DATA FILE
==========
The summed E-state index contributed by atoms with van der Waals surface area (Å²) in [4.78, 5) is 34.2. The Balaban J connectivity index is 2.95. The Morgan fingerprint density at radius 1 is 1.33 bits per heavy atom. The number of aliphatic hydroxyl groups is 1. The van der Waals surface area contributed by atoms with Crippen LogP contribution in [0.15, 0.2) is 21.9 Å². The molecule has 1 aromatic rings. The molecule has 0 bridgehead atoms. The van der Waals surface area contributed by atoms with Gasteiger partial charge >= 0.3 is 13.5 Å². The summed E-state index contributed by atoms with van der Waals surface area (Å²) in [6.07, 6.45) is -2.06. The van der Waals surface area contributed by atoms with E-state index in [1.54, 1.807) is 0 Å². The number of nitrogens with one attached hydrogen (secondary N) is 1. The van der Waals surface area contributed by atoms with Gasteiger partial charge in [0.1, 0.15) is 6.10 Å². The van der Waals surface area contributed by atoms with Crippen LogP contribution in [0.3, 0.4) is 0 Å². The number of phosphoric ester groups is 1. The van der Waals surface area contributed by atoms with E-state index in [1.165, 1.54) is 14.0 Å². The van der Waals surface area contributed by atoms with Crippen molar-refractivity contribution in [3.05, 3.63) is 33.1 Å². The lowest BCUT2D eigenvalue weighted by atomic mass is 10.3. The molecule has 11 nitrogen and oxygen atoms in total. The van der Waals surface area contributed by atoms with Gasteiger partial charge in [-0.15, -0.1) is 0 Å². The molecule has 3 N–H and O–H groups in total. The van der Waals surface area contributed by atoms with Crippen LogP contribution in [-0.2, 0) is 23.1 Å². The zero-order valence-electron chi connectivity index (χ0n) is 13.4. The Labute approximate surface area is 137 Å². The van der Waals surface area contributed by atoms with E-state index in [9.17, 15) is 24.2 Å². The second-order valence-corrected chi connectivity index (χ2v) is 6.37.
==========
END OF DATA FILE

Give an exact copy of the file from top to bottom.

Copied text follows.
The summed E-state index contributed by atoms with van der Waals surface area (Å²) in [4.78, 5) is 34.2. The Balaban J connectivity index is 2.95. The Morgan fingerprint density at radius 1 is 1.33 bits per heavy atom. The number of aliphatic hydroxyl groups is 1. The van der Waals surface area contributed by atoms with Crippen LogP contribution in [0.15, 0.2) is 21.9 Å². The molecule has 1 aromatic rings. The molecule has 0 bridgehead atoms. The van der Waals surface area contributed by atoms with Gasteiger partial charge >= 0.3 is 13.5 Å². The summed E-state index contributed by atoms with van der Waals surface area (Å²) in [6.07, 6.45) is -2.06. The van der Waals surface area contributed by atoms with E-state index in [1.54, 1.807) is 0 Å². The number of nitrogens with one attached hydrogen (secondary N) is 1. The van der Waals surface area contributed by atoms with Gasteiger partial charge in [0.1, 0.15) is 6.10 Å². The van der Waals surface area contributed by atoms with Crippen LogP contribution in [0.3, 0.4) is 0 Å². The number of phosphoric ester groups is 1. The van der Waals surface area contributed by atoms with E-state index in [1.165, 1.54) is 14.0 Å². The van der Waals surface area contributed by atoms with Crippen molar-refractivity contribution in [3.05, 3.63) is 33.1 Å². The lowest BCUT2D eigenvalue weighted by atomic mass is 10.3. The molecule has 11 nitrogen and oxygen atoms in total. The van der Waals surface area contributed by atoms with Gasteiger partial charge in [-0.15, -0.1) is 0 Å². The molecule has 3 N–H and O–H groups in total. The van der Waals surface area contributed by atoms with Crippen LogP contribution in [-0.2, 0) is 23.1 Å². The zero-order valence-electron chi connectivity index (χ0n) is 13.4. The Labute approximate surface area is 137 Å². The van der Waals surface area contributed by atoms with E-state index in [9.17, 15) is 24.2 Å². The second-order valence-corrected chi connectivity index (χ2v) is 6.37.